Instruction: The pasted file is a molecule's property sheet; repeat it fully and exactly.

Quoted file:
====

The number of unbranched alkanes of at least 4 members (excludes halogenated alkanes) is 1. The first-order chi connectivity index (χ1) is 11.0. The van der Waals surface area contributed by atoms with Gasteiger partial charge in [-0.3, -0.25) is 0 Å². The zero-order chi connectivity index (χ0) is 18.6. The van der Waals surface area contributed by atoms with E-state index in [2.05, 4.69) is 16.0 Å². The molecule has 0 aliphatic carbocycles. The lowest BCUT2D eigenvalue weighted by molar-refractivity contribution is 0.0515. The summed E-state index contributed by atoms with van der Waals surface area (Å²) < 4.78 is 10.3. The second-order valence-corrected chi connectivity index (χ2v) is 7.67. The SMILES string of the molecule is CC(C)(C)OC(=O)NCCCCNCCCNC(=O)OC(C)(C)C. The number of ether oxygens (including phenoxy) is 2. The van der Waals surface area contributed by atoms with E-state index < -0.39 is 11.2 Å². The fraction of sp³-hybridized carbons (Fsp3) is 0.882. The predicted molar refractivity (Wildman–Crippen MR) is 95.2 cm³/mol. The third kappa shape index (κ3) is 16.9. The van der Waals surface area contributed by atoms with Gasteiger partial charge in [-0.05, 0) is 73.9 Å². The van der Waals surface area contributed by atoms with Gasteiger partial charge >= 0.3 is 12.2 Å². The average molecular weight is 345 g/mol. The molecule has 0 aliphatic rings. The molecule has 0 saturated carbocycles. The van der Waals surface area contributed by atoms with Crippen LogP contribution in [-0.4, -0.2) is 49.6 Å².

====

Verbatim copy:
The number of unbranched alkanes of at least 4 members (excludes halogenated alkanes) is 1. The first-order chi connectivity index (χ1) is 11.0. The van der Waals surface area contributed by atoms with Gasteiger partial charge in [-0.3, -0.25) is 0 Å². The zero-order chi connectivity index (χ0) is 18.6. The van der Waals surface area contributed by atoms with E-state index in [2.05, 4.69) is 16.0 Å². The molecule has 0 aliphatic carbocycles. The lowest BCUT2D eigenvalue weighted by molar-refractivity contribution is 0.0515. The summed E-state index contributed by atoms with van der Waals surface area (Å²) < 4.78 is 10.3. The second-order valence-corrected chi connectivity index (χ2v) is 7.67. The SMILES string of the molecule is CC(C)(C)OC(=O)NCCCCNCCCNC(=O)OC(C)(C)C. The number of ether oxygens (including phenoxy) is 2. The van der Waals surface area contributed by atoms with E-state index < -0.39 is 11.2 Å². The fraction of sp³-hybridized carbons (Fsp3) is 0.882. The predicted molar refractivity (Wildman–Crippen MR) is 95.2 cm³/mol. The third kappa shape index (κ3) is 16.9. The van der Waals surface area contributed by atoms with Gasteiger partial charge in [-0.05, 0) is 73.9 Å². The van der Waals surface area contributed by atoms with Gasteiger partial charge >= 0.3 is 12.2 Å². The average molecular weight is 345 g/mol. The molecule has 0 aliphatic rings. The molecule has 0 saturated carbocycles. The van der Waals surface area contributed by atoms with Crippen LogP contribution in [-0.4, -0.2) is 49.6 Å².